With the acceleration of global market integration and rapid development of information carriers, traders tend to adopt global investment portfolio strategies to reduce market risk. Moreover, the liberalization of capital flows facilitated by development in market trading technologies and rapidly improved information transmission have prompted increased integration between commodity markets so that commodity prices tend to rise and fall together over time in response to the same shock. Pindyck and Rotemberg  selected seven “unrelated” (none of them are substitutes or complements, none are co-produced, and none is used as a major input for the production of another) largely raw commodities and found that comovement of prices is evident. Recently, owing to increased use of biofuels, including bioethanol and biodiesel, the relationship between the oil market and the agriculture market has become closer (Chang and Su ). Through the refining process and supply and demand chains, crude oil affects price changes for other commodities (Baffes ). Therefore, changes in commodity prices represented by crude oil tend to be more consistent. In particular, during the 2008 global financial crisis triggered by the US subprime crisis, major commodity prices fell sharply at the same time because of the effect of the economic downturn. In the second half of 2008, the West Texas Intermediate (WTI) crude oil price fell from a record high of $147.27 per barrel to $30 per barrel and the extent of the reduction exceeded 70% over a period of 6 months. The London Metal Exchange (LME) copper futures price fell from $8600 per ton to $2800 per ton; the Chicago Mercantile Exchange (CME) soybean futures price fell from 1650 cents per bushel to 950 cents per bushel and the corn futures price fell from 750 cents per bushel to 400 cent per bushel, all of which represent price decreases of more than 40%. Thus, contagion among financial derivatives spread to the commodity markets. Against the background of global economic instability, information spillover effects among commodity markets were magnified and a shock in one market had significant volatility effects on other commodity markets. Therefore, an analysis of volatility behavior between commodity markets, especially changes before and after the 2008 crisis, is important for exploring price volatility characteristics of commodities and making worldwide across-market hedging decisions. The volatility spillover researches had been a key concept for portfolio diversification strategies and widely analyzed among financial markets. Billio and Pelizzon  investigated the effect of deregulation, recent financial crises and the introduction of the euro on the volatility spillover from the world market index to European stock markets. They found that both the world index and the German market have increased after EMU for most European stock markets. Savva et al.  also investigated the impact of the introduction of the euro on the interactions across the New York, London, Frankfurt and Paris stock markets. Cappiello et al.  used an asymmetric version of the dynamic conditional correlation model to analyze asymmetries in conditional variances, correlations in international equity and bond returns. It is found that national equity index return show strong asymmetries in conditional volatility, while little evidence was seen on bond index returns. And Savva and Aslanidis  measured the degree in stock market integration between five Eastern European countries and the Euro-zone. The volatility spillover research for oil markets has been focused on three aspects: interactions between the crude oil market and other energy markets, equity markets and exchange rate markets. Ewing et al.  investigated how volatility changes between oil and natural gas sectors and observed volatility spillover effects. Chen et al.  used the threshold error correction model to analyze asymmetric price transmission between crude oil and US retail gasoline prices. They found that asymmetric transmission occurs not only in spot markets, but also in futures markets. Narayan and Narayan  modeled the impact of oil prices on Vietnam’s stock prices. It is found that the impact of factors for increasing foreign portfolio investment inflows and preferences of holding local market stocks were more dominant than the oil price rise on the Vietnamese stock market. Malik and Hammoudeh  used a multivariate GARCH model to analyze the volatility and shock transmission mechanism among global crude oil markets, US equity markets and Gulf equity markets. The results indicated that Gulf equity markets are affected by volatility in the oil market, but only Saudi Arabia had a significant volatility spillover from the oil market. Soytas and Oran  examined the volatility spillover from world oil spot markets to aggregate and electricity stock index returns in Turkey. The results revealed that world oil prices Granger cause electricity index and adjusted electricity index returns in variance, but not the aggregate market index returns. Papapetrou  used a multivariate VAR model to research the dynamic correlation among oil prices, real stock prices, interest rates and real economic activity for Greece. The results revealed that oil price changes affected real economic activity in Greece and were important in explaining stock price movements. Ghosh  used GARCH and EGARCH models to examine the volatility spillover effect for crude oil price shocks on Indian exchange rate. The results revealed that an increased oil return leads to the depreciation of Indian currency vis-à-vis US dollar. Zhang  used VAR and GARCH models to explore mean spillover, volatility spillover and risk spillover between the US dollar exchange rate and crude oil prices. A significant long-term equilibrium co-integrating relationship could be identified between the two markets, but the effects of volatility spillover and risk spillover from the US dollar exchange rate to crude oil prices were not significant. The interaction between the crude oil market and other commodity markets is increasingly clear, and many researchers have begun to focus on these relationships, and also confirmed the existence of long-term relationships. However, the literature on volatility spillover effects between the crude oil price and other commodity markets is still limited. Chen et al.  investigate the relationships between the crude oil price and the global grain prices for corn, soybean and wheat and found the significant impact of crude oil price on global grain prices. Kanamura  investigated interaction between energy and agriculture futures prices shedding light on the recent upsurge of biofuels using a correlation model. The results revealed that correlations between petroleum, soybean and soybean oil increased sharply after 2004, which may correspond to the recent increase in biofuels. Harri et al.  examined the influence of crude oil prices on agriculture prices and found that commodity prices are linked to the oil price for corn, cotton and soybeans, but not for wheat. Campiche et al.  examined the covariability between crude oil prices and corn, sorghum, sugar and soybean during 2003–2007. The results revealed no cointegrating relationships during 2003–2005, but corn and soybean prices were cointegrated with crude oil prices during 2006–2007. Nazlioglu and Soytas  examined the short- and long-run interdependence between world oil prices and individual agricultural commodity prices in Turkey. The impulse-response analysis suggests that Turkish agricultural prices do not significantly react to oil prices in the short run. Hammoudeh and Yuan  used GARCH family models to examine the volatility behavior of gold, silver and copper in the presence of crude oil shocks. The results revealed that previous oil shocks did not impact all three metals similarly, with calming effects on the precious metals but not on copper. Soytas et al.  examined the long- and short-run transmission of information between world oil prices and Turkish spot gold and silver prices. They found that the world oil price had no predictive power for precious metal prices and Turkish spot precious metal prices did not provide information to improve forecasting of world oil prices in the long run. Narayan et al.  examined cointegration and synchronization relationships between gold and oil spot and futures markets. The results revealed that the oil market can be used to predict gold market prices and vice versa; thus, these two markets are jointly inefficient. Sari et al.  used forecast error variance decomposition and an impulse response function to analyze the comovement and information transmission among the spot prices of four precious metals, oil prices and exchange rates. The results revealed that metal returns had a positive influence on oil price and oil could explain 1.7% of gold price returns. This paper examines the volatility spillover effects between the crude oil market and metal market, agriculture market and aggregate non-energy commodity market, and estimates dynamic conditional correlations. Considering that most international commodities are priced in dollars and commodity prices are generally affected by the US dollar exchange rate (Akram ), the US dollar index is introduced as an exogenous shock. The main contributions of the paper are as follows. (1) We use an authoritative CRB sub-index that reflects price changes for commodity markets as the representative indicator of each commodity market and introduce the US dollar index as an exogenous shock for crude oil and each commodity market in a bivariate EGARCH model. (2) The different characteristics of volatility spillover effects between crude oil and each commodity market before and after the 2008 financial crisis are analyzed comprehensively, and the influence of crude oil price volatility on various commodity markets is compared. (3) Finally, we estimate the dynamic conditional correlation between the crude oil market and each commodity market and analyze the time-varying characteristics of correlations before and after the 2008 crisis.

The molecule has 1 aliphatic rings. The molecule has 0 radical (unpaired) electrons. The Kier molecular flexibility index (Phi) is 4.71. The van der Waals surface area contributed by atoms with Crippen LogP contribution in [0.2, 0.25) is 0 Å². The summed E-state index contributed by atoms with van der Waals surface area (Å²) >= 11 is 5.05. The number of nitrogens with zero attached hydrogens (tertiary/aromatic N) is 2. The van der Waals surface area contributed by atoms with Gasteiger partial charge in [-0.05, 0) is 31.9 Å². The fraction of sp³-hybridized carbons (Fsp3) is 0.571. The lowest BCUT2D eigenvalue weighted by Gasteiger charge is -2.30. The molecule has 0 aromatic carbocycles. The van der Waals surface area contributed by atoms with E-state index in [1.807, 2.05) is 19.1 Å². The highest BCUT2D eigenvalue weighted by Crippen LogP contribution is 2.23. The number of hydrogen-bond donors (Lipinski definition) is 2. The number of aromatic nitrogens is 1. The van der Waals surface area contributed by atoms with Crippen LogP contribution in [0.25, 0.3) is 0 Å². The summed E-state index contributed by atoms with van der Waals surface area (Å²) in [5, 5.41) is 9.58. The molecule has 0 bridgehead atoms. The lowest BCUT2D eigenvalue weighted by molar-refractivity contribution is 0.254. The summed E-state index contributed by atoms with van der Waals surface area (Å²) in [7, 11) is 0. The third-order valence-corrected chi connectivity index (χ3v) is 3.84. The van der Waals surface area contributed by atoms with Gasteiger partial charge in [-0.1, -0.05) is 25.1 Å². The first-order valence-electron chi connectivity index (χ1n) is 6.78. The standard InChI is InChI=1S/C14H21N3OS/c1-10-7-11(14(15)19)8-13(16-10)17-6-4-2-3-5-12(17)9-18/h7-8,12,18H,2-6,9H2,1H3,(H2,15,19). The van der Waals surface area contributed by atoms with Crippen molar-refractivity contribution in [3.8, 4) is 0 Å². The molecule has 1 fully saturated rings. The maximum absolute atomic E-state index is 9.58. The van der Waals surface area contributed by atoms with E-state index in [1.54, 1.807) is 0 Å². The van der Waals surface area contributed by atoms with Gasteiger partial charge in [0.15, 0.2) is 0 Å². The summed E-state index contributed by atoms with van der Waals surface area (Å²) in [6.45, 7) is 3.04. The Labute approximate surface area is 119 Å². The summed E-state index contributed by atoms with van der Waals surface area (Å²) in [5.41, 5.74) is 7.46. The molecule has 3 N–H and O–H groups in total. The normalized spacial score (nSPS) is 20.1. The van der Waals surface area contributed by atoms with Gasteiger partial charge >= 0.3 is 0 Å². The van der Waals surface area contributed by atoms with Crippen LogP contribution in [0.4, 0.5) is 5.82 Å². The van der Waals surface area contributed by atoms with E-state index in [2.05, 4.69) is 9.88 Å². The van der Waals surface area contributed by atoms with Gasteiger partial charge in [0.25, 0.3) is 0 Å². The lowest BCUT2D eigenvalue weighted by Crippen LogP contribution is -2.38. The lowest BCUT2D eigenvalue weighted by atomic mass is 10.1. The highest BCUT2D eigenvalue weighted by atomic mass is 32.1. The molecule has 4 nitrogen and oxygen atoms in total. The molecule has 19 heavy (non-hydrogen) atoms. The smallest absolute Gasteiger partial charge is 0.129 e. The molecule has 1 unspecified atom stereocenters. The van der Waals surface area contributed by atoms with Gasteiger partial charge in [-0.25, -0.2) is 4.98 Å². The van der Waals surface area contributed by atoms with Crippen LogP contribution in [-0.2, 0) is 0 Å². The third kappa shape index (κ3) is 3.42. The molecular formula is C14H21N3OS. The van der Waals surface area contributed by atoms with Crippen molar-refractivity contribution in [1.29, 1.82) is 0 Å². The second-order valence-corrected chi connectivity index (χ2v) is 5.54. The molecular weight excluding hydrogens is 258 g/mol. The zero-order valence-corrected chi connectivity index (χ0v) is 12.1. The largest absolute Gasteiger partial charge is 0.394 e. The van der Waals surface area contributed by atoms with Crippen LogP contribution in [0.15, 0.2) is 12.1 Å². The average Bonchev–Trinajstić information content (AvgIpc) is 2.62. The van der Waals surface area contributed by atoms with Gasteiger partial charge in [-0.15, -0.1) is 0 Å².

نتیجه گیری انگلیسی
By investigating price spillover, variance spillover and dynamic conditional correlation before and after the 2008 financial crisis, the mechanism for transmission of crude oil price volatility to other commodity prices was analyzed and the importance of the crude oil market among all commodity markets was identified. The analysis revealed some important characteristics of the volatility between the crude oil market and other non-energy commodity markets, which change remarkably after the 2008 financial crisis. First, crude oil market occupies the core position in the whole commodity markets. The volatility spillover effects of crude oil market on other commodity markets were relatively greater than that of other markets on crude oil market. Moreover, after the crisis, the degree of volatility spillover effects was much weaker relative to that before the crisis. This implies that the impact of the crude oil market on other commodity markets was greater when crude oil prices were higher than when they were lower. Second, the influence of the US dollar index on various commodity markets has weakened since the 2008 crisis. According to our estimations, before the financial crisis, price and variance spillovers from the US dollar index on each commodity market were significant. This indicates that the US dollar exchange rate has an important influence on price volatility for commodity markets against a background of global economy stability. After the crisis, the US dollar exchange rate continuously weakened and volatility spillovers from the US dollar index to commodity markets were not significant, except for the crude oil market, indicating that the US dollar is closely related to the crude oil price. Finally, dynamic conditional correlation between the crude oil market and various non-energy commodity markets obviously differs before and after the 2008 financial crisis. Before the crisis, restricted by the investment substitution effect between commodity markets and specific factors for each commodity market, such as supply and demand factors, correlation between crude oil and non-energy commodity markets first increased and then decreased. After the crisis, information transmission between crude oil and non-energy commodity markets was more sensitive (a bidirectional volatility spillover effect exists), the influence of crude oil volatility was amplified and passed quickly to other commodity markets, so the trends for commodity market prices tended to be similar. Therefore, correlation between the crude oil market and each commodity market increased. In conclusion, our analysis reveals that crude oil as a strategic resource plays an important role in commodity markets. Regardless of whether the commodity market is in a boom period (7/2006–7/2008) or a downturn (8/2008–6/2010), the volatility of crude oil prices always affects other commodity prices, and volatility spillover from the crude oil market to other commodity markets is significant. Moreover, influenced by global economic recession, the relationship between crude oil and other commodity markets was enhanced after the crisis.